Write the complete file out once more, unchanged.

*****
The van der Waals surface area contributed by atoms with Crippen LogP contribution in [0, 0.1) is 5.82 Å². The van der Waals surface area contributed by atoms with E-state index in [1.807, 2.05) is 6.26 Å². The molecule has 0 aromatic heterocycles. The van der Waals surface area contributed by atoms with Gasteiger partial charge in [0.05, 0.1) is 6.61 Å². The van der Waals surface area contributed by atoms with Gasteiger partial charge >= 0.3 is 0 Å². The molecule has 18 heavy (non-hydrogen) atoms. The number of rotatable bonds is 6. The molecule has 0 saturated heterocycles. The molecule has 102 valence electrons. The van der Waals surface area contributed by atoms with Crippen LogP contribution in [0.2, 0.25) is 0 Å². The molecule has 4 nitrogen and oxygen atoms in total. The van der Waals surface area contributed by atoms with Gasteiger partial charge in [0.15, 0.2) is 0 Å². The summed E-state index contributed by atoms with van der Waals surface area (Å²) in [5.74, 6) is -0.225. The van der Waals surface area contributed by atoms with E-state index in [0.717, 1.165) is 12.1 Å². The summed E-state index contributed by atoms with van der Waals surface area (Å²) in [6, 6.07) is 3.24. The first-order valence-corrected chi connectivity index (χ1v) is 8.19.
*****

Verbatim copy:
The van der Waals surface area contributed by atoms with Crippen LogP contribution in [0, 0.1) is 5.82 Å². The van der Waals surface area contributed by atoms with E-state index in [1.807, 2.05) is 6.26 Å². The molecule has 0 aromatic heterocycles. The van der Waals surface area contributed by atoms with Gasteiger partial charge in [0.05, 0.1) is 6.61 Å². The van der Waals surface area contributed by atoms with Gasteiger partial charge >= 0.3 is 0 Å². The molecule has 18 heavy (non-hydrogen) atoms. The number of rotatable bonds is 6. The molecule has 0 saturated heterocycles. The molecule has 102 valence electrons. The van der Waals surface area contributed by atoms with Crippen LogP contribution in [0.2, 0.25) is 0 Å². The molecule has 4 nitrogen and oxygen atoms in total. The van der Waals surface area contributed by atoms with Gasteiger partial charge in [0.15, 0.2) is 0 Å². The summed E-state index contributed by atoms with van der Waals surface area (Å²) in [5.74, 6) is -0.225. The van der Waals surface area contributed by atoms with E-state index in [0.717, 1.165) is 12.1 Å². The summed E-state index contributed by atoms with van der Waals surface area (Å²) in [6, 6.07) is 3.24. The first-order valence-corrected chi connectivity index (χ1v) is 8.19.